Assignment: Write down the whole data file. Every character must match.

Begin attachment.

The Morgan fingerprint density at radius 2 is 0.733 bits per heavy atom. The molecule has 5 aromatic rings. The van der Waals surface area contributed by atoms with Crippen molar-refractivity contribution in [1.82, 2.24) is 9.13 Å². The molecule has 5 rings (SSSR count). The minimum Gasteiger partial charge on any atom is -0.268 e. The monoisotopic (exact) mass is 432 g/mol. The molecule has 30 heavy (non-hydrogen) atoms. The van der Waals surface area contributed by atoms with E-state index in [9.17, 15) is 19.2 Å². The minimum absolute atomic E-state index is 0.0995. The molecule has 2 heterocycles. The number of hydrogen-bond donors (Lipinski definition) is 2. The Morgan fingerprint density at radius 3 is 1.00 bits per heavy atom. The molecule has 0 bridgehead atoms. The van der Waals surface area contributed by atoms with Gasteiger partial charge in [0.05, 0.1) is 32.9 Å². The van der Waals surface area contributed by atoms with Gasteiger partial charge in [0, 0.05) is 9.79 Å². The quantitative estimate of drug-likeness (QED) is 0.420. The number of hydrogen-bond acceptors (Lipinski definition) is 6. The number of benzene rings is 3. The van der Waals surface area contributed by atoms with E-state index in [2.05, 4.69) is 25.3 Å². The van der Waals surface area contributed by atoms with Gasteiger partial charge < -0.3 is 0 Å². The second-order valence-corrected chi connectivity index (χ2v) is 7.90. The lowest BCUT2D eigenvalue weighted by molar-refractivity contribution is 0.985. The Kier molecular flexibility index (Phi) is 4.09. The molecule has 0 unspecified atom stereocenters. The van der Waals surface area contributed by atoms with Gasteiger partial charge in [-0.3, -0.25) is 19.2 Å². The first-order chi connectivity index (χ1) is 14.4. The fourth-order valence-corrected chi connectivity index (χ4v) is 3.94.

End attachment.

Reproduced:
The Morgan fingerprint density at radius 2 is 0.733 bits per heavy atom. The molecule has 5 aromatic rings. The van der Waals surface area contributed by atoms with Crippen molar-refractivity contribution in [1.82, 2.24) is 9.13 Å². The molecule has 5 rings (SSSR count). The minimum Gasteiger partial charge on any atom is -0.268 e. The monoisotopic (exact) mass is 432 g/mol. The molecule has 30 heavy (non-hydrogen) atoms. The van der Waals surface area contributed by atoms with E-state index in [9.17, 15) is 19.2 Å². The minimum absolute atomic E-state index is 0.0995. The molecule has 2 heterocycles. The number of hydrogen-bond donors (Lipinski definition) is 2. The Morgan fingerprint density at radius 3 is 1.00 bits per heavy atom. The molecule has 0 bridgehead atoms. The van der Waals surface area contributed by atoms with Gasteiger partial charge in [0.05, 0.1) is 32.9 Å². The van der Waals surface area contributed by atoms with Gasteiger partial charge in [0, 0.05) is 9.79 Å². The quantitative estimate of drug-likeness (QED) is 0.420. The number of hydrogen-bond acceptors (Lipinski definition) is 6. The number of benzene rings is 3. The van der Waals surface area contributed by atoms with E-state index in [2.05, 4.69) is 25.3 Å². The van der Waals surface area contributed by atoms with Gasteiger partial charge < -0.3 is 0 Å². The second-order valence-corrected chi connectivity index (χ2v) is 7.90. The lowest BCUT2D eigenvalue weighted by molar-refractivity contribution is 0.985. The Kier molecular flexibility index (Phi) is 4.09. The molecule has 0 unspecified atom stereocenters. The van der Waals surface area contributed by atoms with Gasteiger partial charge in [-0.3, -0.25) is 19.2 Å². The first-order chi connectivity index (χ1) is 14.4. The fourth-order valence-corrected chi connectivity index (χ4v) is 3.94.